Activists in Philadelphia and Boston are organizing protests against state surveillance of the public on June 14. They encourage you to hold protests too.
Here is an article from activists in Philly:
As rare as they are, acts of heroism can fundamentally change the course of a nation’s history. Whether it was a handful of colonial dissenters being massacred in Massachusetts, or a group of African American college students deciding to sit down at an all-white diner in North Carolina. However, there are events in history that can lead a nation down a dark, secretive path, and the most recent event that comes to memory was September 11, 2001.
The attacks of September 11 not only started a United States led endless war in the Middle East, but with little dissent from members of Congress, it also erected one of the largest surveillance states our world has ever seen. It spurred windfalls for military contractors, granted millions of Americans with jobs to spy on their fellow citizens, built fusion centers to monitor and crush dissent and built monolithic data mining centers that can collect enough information for the whole entire world’s population hundreds of years over. Last week with the heroic acts of Edward Snowden releasing vital documents that gave us a glimpse into our security state, we were granted one of those rare opportunities to fundamentally change the course of American history. No matter what your political ideologies are, there will be no room for peaceful protest with an all seeing, all spying security state.
The Venn diagram between leftist activists (progressives, anarchists, socialists and so on) and the conservative and libertarian right would be an extremely polarizing figure with very little overlap. On the far left, you have groups advocating for spending on government programs, universal health care, jobs spending, a healthy public education system, a representative workforce, more gun control and so on. On the far right the norms are exactly the opposite. They want a smaller government, more market freedoms, less spending on education, less gun control and the list rolls on. However, there some unifying issues where the circles on the diagram overlap. This overlap would include legalizing gay marriage, legalizing marijuana and other drugs, and, one of the most important issues, the opposition to the security state the United States erected after September 11.
Within activist circles, the opposition of the security state is closely reaching its boiling point. In April 2013,Tom Dispatch reported that in the wake of the 9/11 terrorist attacks the United States government has spent over $791 billion on ‘Homeland Security,’ and when compared to how money the government spent on the New Deal (inflation adjusted), our government spent close to $300 billion more on the erection of our security state. Then in the wake of the Boston Marathon Bombings, Michael Isikoff reported that the Boston Police Department and the FBI, after the agency was warned about the Tsarnaev brothers, used their local fusion center to gather social media information on peaceful Occupy Boston protesters. And finally this past week, lawyer, activist and journalist Glenn Greenwald began publishing a series of NSA documents that demonstrates the expansiveness of our national security apparatus. The leaked NSA documents that Greenwald published included a FISA court order that forced Verizon to hand over metadata phone records, the release of ‘PRISM”, a top-secret online data mining program, which has garnered controversy in the blogosphere, and the release of “Boundless Informant,” a top secret program that maps out how much data the NSA collects over a given time period.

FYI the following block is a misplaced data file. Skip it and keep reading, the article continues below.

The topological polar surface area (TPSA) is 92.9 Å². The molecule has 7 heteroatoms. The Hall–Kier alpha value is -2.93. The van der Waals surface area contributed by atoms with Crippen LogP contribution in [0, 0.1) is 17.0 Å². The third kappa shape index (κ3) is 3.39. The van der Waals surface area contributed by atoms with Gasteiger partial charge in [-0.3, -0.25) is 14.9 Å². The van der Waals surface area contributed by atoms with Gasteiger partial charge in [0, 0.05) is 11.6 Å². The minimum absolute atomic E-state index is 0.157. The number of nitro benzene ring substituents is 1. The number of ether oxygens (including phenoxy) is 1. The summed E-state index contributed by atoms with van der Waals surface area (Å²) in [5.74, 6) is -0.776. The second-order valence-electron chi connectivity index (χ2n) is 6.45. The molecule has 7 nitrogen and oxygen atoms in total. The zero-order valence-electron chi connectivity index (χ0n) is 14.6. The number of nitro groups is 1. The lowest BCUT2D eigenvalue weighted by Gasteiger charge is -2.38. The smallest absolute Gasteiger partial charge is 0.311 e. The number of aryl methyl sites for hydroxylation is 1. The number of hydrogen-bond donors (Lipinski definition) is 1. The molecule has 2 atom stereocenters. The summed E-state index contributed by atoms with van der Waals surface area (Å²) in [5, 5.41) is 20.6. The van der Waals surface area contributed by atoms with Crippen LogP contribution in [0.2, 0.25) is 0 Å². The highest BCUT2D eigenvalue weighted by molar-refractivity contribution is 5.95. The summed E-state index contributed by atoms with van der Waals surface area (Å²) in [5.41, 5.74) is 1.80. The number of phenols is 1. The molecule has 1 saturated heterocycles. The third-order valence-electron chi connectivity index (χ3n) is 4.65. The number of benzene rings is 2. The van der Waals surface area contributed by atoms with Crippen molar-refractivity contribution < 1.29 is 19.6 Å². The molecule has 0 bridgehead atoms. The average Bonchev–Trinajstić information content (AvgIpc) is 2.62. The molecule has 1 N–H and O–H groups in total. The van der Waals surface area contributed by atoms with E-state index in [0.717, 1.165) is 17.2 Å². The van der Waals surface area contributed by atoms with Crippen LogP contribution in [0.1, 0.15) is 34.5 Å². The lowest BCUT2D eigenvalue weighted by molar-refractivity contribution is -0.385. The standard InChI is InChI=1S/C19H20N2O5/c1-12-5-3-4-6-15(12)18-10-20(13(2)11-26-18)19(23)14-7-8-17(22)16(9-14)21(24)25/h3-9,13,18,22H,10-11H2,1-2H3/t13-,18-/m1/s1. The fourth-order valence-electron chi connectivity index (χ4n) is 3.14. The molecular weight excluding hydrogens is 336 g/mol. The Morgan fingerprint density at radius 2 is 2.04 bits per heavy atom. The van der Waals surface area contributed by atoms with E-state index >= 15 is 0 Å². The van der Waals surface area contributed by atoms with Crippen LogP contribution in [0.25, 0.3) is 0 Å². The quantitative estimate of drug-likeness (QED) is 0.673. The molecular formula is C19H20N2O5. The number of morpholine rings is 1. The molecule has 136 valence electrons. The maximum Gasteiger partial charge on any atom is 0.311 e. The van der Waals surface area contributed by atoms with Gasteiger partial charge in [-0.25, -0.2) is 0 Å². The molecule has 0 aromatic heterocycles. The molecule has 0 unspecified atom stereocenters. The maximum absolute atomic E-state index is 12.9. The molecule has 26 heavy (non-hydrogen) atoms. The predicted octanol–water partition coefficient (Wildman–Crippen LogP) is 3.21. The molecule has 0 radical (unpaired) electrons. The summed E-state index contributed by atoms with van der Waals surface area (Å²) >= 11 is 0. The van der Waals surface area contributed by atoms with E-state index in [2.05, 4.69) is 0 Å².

Even though Glenn Greenwald revealed on the Sunday morning talk shows and on his Twitter account that he is not finished releasing NSA documents, activists in Philadelphia and Boston are already planning demonstrations against these latest revelations. The Philadelphia demonstration was thrown together by Stop ’84 organizer Dustin Slaughter who decided to plan a last minute demonstration at the Philadelphia FBI headquarters on Sunday June 9, and the Boston demonstration by #MassOps is planned for Friday June 14 at Dewey Square.
After yesterday’s demonstration, I had the chance to reach out to Dustin Slaughter, via email, to talk about the demonstration and the work he has been doing in Philadelphia covering the local expansion of the security state. With yesterday’s demonstration planned on a whim, the crowd drew 15 people, who met at the First Amendment monument outside of Philadelphia’s Constitution Center. Even though the crowd was small in numbers, it brought out a diverse group of people which included members from Occupy Philadelphia to conservative libertarians. The protesters then marched with the Bradley Manning Pride activists and then proceeded to protest at the Philadelphia FBI headquarters. When asked if there will be more demonstrations in the Philadelphia area, he believes that “[t]he Snowden leaks present not only an opportunity, but an obligation, to call the state out on oppressive surveillance.”
Video of Philly Action: